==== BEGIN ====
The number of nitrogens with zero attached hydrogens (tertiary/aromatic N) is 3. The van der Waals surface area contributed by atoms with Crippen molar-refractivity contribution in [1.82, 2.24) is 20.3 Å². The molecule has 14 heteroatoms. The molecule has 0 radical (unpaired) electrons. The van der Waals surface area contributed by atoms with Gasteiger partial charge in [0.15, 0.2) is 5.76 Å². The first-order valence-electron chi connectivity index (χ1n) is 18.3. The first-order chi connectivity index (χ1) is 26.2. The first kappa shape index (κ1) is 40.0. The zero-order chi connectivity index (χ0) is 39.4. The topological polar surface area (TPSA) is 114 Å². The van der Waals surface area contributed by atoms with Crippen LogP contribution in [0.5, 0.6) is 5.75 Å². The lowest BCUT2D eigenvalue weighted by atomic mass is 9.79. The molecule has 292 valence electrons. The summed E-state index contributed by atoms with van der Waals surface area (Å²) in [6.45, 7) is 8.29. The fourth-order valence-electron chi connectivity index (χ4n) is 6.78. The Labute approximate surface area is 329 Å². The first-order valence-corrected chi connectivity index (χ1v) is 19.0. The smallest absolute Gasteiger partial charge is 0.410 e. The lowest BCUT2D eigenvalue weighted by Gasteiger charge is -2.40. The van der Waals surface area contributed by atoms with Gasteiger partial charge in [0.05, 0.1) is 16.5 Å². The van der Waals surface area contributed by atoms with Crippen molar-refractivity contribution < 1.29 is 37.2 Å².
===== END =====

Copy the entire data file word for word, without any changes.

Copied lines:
The number of nitrogens with zero attached hydrogens (tertiary/aromatic N) is 3. The van der Waals surface area contributed by atoms with Crippen molar-refractivity contribution in [1.82, 2.24) is 20.3 Å². The molecule has 14 heteroatoms. The molecule has 0 radical (unpaired) electrons. The van der Waals surface area contributed by atoms with Gasteiger partial charge in [0.15, 0.2) is 5.76 Å². The first-order valence-electron chi connectivity index (χ1n) is 18.3. The first-order chi connectivity index (χ1) is 26.2. The first kappa shape index (κ1) is 40.0. The zero-order chi connectivity index (χ0) is 39.4. The topological polar surface area (TPSA) is 114 Å². The van der Waals surface area contributed by atoms with Crippen LogP contribution in [0.5, 0.6) is 5.75 Å². The lowest BCUT2D eigenvalue weighted by atomic mass is 9.79. The molecule has 292 valence electrons. The summed E-state index contributed by atoms with van der Waals surface area (Å²) in [6.45, 7) is 8.29. The fourth-order valence-electron chi connectivity index (χ4n) is 6.78. The Labute approximate surface area is 329 Å². The first-order valence-corrected chi connectivity index (χ1v) is 19.0. The smallest absolute Gasteiger partial charge is 0.410 e. The lowest BCUT2D eigenvalue weighted by Gasteiger charge is -2.40. The van der Waals surface area contributed by atoms with Gasteiger partial charge in [0.05, 0.1) is 16.5 Å². The van der Waals surface area contributed by atoms with Crippen molar-refractivity contribution < 1.29 is 37.2 Å².